Terri Farley
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Discussion Question

WILD AT HEART: Mustangs and the Young People Fighting to Save Them

Chapter One: Wild Horse Annie

  1. Velma "Wild Horse Annie" Johnston loved wild horses before she had polio. After wards, her life changed and she not only cared about the horses, she empathizes with them. What experiences and feelings did she share with the wild horses?
  2. Annie lived in an earlier America than you do. Did she face any sexism in her fight to save wild horses? Did she face any discrimination because of the effects of polio?
  3. Annie did more than feel sorry for wild horses; she found ways to legally fight for them. Can you think of at least three ways she did that?

Chapter Two: Prehistoric Hoofbeats

  1. This book is a genre called narrative non-fiction. One way to describe narrative non-fiction is that it uses the same figurative language and descriptive techniques as fiction to tell a story that just happens to be true. Each section of this book begins with a fact-based story. For example, the first part of this chapter takes place five-million years ago. Find facts that can be proven with today's science such as fossil analysis and DNA testing.
  2. There have been many theories on the probable extinction of the first horses. Which ones have been proven false or unlikely and which modern theories are true, based on today's science?

Chapter Three: What It Means to be a Wild Horse

  1. Most mammals live in family groups. Can you compare and contrast the family bands of wild horses with most human families?
  2. If you were a male horse living a natural life in the wild, what life stages would you experience? Identify at least four.
  3. When wild horse bands are on the move, the lead mare is in front and the stallion runs behind all of the other horses. After millions of years, this is the system most mustangs use. Why do you think this system works to help them survive most dangers?

Chapter Four: Why Wild Horses are Vanishing from Wild Places

  1. What are public lands? Have you ever visited public lands? Share your experiences.
  2. Which dangers do wild horses face? If you were drawing a visual representation of a wild horse facing the threats to his life and making each danger large, medium and small, which would be the biggest, medium-sized and smallest?
  3. Which government entities take wild horses off public lands? How is the need for these round-ups explained?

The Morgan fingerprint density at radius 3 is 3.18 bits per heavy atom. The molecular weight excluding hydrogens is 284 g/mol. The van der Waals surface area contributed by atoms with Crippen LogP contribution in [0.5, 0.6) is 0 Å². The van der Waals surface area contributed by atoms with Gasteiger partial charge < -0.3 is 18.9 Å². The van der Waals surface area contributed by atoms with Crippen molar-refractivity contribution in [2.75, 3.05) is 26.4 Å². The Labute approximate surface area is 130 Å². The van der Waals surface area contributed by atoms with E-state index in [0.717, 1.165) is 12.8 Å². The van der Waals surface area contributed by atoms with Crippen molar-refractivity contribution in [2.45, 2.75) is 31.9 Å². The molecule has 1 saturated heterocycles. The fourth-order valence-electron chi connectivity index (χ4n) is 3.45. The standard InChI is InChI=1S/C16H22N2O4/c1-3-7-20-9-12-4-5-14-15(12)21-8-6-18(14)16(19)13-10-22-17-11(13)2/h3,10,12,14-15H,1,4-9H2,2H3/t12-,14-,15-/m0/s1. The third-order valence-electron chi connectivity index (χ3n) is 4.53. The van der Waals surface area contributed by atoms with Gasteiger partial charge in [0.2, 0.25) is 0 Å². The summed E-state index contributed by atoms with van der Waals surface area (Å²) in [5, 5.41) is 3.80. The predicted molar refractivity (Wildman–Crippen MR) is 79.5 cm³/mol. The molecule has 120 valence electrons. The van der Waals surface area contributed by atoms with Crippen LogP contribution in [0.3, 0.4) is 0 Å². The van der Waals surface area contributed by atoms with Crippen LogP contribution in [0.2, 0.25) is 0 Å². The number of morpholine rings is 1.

4. The Bureau of Land Management's website says that it's a myth that horses are native to North America, but many scientists disagree. How does each group prove their statement? Does point of view effect what people accept as fact?
  5. How do livestock and wild horses use rangelands differently?

Chapter Five: How are Wild Horses Disappearing from Wild Places

  1. Photographs in this chapter freeze single moments of wild horse round-ups. Use all five of your senses to describe how the humans and wild horses experience the same moment.
  2. Throughout this book, the author includes eye-witness experiences along with factual text. What are the strengths of these two ways of conveying information? Which do you like best?
  3. The author's live Tweets from a horse auction are included in this chapter. This kind of writing is a way of using digital technology to tell about or analyze an ongoing event. Using only 140 characters, Tweet your own reaction to an event or issue in this chapter and then discuss the strengths and limitations of this form of writing.

Chapter Six: Young People Fighting to Save Wild Horses

  1. Identify what motivates these young people to take action on behalf of wild horses. Which of these young people is most like you? What are your similarities and differences?
  2. What, beyond your own friends and family, do you care about so much that you want to educate people and take a stand for change? How would your existing skills help? How could you make an even greater difference with skills you will acquire later?